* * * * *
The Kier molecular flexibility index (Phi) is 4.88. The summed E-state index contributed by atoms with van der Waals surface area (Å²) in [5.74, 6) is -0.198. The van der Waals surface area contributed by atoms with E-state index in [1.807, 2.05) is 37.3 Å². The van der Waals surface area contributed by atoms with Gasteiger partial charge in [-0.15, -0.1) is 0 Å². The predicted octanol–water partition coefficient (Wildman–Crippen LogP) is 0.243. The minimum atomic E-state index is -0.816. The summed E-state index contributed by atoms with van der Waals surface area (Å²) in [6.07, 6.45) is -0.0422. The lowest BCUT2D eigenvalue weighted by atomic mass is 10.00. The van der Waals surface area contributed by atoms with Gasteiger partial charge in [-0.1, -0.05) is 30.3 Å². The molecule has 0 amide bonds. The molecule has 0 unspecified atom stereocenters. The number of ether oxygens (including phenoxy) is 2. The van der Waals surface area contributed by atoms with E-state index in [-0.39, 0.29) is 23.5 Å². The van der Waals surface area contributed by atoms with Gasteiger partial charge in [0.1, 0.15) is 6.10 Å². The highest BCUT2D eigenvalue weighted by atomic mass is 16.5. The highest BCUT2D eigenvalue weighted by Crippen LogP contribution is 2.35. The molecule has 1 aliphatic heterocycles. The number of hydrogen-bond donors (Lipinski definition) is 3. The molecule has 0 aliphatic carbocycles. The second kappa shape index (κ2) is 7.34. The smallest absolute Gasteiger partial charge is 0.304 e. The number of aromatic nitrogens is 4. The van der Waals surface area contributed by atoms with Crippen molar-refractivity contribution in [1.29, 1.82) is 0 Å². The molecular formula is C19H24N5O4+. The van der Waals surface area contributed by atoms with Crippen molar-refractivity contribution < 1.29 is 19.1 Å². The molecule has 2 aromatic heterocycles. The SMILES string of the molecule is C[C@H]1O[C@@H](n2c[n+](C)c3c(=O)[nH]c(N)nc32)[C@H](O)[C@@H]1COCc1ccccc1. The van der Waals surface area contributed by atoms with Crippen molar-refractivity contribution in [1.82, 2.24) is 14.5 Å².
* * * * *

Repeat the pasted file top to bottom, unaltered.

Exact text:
The Kier molecular flexibility index (Phi) is 4.88. The summed E-state index contributed by atoms with van der Waals surface area (Å²) in [5.74, 6) is -0.198. The van der Waals surface area contributed by atoms with E-state index in [1.807, 2.05) is 37.3 Å². The van der Waals surface area contributed by atoms with Gasteiger partial charge in [-0.15, -0.1) is 0 Å². The predicted octanol–water partition coefficient (Wildman–Crippen LogP) is 0.243. The minimum atomic E-state index is -0.816. The summed E-state index contributed by atoms with van der Waals surface area (Å²) in [6.07, 6.45) is -0.0422. The lowest BCUT2D eigenvalue weighted by atomic mass is 10.00. The van der Waals surface area contributed by atoms with Gasteiger partial charge in [-0.1, -0.05) is 30.3 Å². The molecule has 0 amide bonds. The molecule has 0 unspecified atom stereocenters. The number of ether oxygens (including phenoxy) is 2. The van der Waals surface area contributed by atoms with E-state index in [-0.39, 0.29) is 23.5 Å². The van der Waals surface area contributed by atoms with Gasteiger partial charge in [0.1, 0.15) is 6.10 Å². The highest BCUT2D eigenvalue weighted by atomic mass is 16.5. The highest BCUT2D eigenvalue weighted by Crippen LogP contribution is 2.35. The molecule has 1 aliphatic heterocycles. The number of hydrogen-bond donors (Lipinski definition) is 3. The molecule has 0 aliphatic carbocycles. The second kappa shape index (κ2) is 7.34. The smallest absolute Gasteiger partial charge is 0.304 e. The number of aromatic nitrogens is 4. The van der Waals surface area contributed by atoms with Crippen molar-refractivity contribution in [1.29, 1.82) is 0 Å². The molecular formula is C19H24N5O4+. The van der Waals surface area contributed by atoms with Crippen molar-refractivity contribution < 1.29 is 19.1 Å². The molecule has 2 aromatic heterocycles. The SMILES string of the molecule is C[C@H]1O[C@@H](n2c[n+](C)c3c(=O)[nH]c(N)nc32)[C@H](O)[C@@H]1COCc1ccccc1. The van der Waals surface area contributed by atoms with Crippen molar-refractivity contribution in [1.82, 2.24) is 14.5 Å².